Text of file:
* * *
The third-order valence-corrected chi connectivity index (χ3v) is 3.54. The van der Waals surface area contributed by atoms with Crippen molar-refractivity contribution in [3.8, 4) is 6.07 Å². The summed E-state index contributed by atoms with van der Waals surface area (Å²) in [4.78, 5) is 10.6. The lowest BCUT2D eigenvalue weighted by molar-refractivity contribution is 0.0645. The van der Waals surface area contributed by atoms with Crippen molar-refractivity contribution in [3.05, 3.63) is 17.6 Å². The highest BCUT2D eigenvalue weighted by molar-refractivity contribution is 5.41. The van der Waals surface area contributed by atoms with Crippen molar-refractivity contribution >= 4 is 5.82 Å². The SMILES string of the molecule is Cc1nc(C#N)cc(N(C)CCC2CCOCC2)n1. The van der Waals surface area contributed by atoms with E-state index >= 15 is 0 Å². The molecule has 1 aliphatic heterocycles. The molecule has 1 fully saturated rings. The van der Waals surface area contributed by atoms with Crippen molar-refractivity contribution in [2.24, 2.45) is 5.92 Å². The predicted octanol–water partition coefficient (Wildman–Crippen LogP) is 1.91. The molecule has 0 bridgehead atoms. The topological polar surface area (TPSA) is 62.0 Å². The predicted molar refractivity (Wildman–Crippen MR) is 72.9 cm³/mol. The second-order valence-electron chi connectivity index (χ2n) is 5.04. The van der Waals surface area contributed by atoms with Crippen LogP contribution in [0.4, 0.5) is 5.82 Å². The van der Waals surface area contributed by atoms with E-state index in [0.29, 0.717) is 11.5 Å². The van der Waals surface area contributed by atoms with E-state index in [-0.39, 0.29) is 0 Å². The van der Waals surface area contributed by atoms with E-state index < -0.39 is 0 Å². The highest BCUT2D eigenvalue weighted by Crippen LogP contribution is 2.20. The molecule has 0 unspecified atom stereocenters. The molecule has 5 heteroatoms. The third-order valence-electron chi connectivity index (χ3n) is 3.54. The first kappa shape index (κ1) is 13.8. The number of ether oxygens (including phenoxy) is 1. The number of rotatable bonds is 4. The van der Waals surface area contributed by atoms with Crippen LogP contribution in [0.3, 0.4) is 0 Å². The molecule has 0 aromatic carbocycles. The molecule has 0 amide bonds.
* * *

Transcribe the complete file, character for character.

The third-order valence-corrected chi connectivity index (χ3v) is 3.54. The van der Waals surface area contributed by atoms with Crippen molar-refractivity contribution in [3.8, 4) is 6.07 Å². The summed E-state index contributed by atoms with van der Waals surface area (Å²) in [4.78, 5) is 10.6. The lowest BCUT2D eigenvalue weighted by molar-refractivity contribution is 0.0645. The van der Waals surface area contributed by atoms with Crippen molar-refractivity contribution in [3.05, 3.63) is 17.6 Å². The highest BCUT2D eigenvalue weighted by molar-refractivity contribution is 5.41. The van der Waals surface area contributed by atoms with Crippen molar-refractivity contribution >= 4 is 5.82 Å². The SMILES string of the molecule is Cc1nc(C#N)cc(N(C)CCC2CCOCC2)n1. The van der Waals surface area contributed by atoms with E-state index >= 15 is 0 Å². The molecule has 1 aliphatic heterocycles. The molecule has 1 fully saturated rings. The van der Waals surface area contributed by atoms with Crippen molar-refractivity contribution in [2.24, 2.45) is 5.92 Å². The predicted octanol–water partition coefficient (Wildman–Crippen LogP) is 1.91. The molecule has 0 bridgehead atoms. The topological polar surface area (TPSA) is 62.0 Å². The predicted molar refractivity (Wildman–Crippen MR) is 72.9 cm³/mol. The second-order valence-electron chi connectivity index (χ2n) is 5.04. The van der Waals surface area contributed by atoms with Crippen LogP contribution in [0.4, 0.5) is 5.82 Å². The van der Waals surface area contributed by atoms with E-state index in [0.29, 0.717) is 11.5 Å². The van der Waals surface area contributed by atoms with E-state index in [-0.39, 0.29) is 0 Å². The van der Waals surface area contributed by atoms with E-state index < -0.39 is 0 Å². The highest BCUT2D eigenvalue weighted by Crippen LogP contribution is 2.20. The molecule has 0 unspecified atom stereocenters. The molecule has 5 heteroatoms. The third-order valence-electron chi connectivity index (χ3n) is 3.54. The first kappa shape index (κ1) is 13.8. The number of ether oxygens (including phenoxy) is 1. The number of rotatable bonds is 4. The van der Waals surface area contributed by atoms with Crippen LogP contribution in [0.3, 0.4) is 0 Å². The molecule has 0 aromatic carbocycles. The molecule has 0 amide bonds.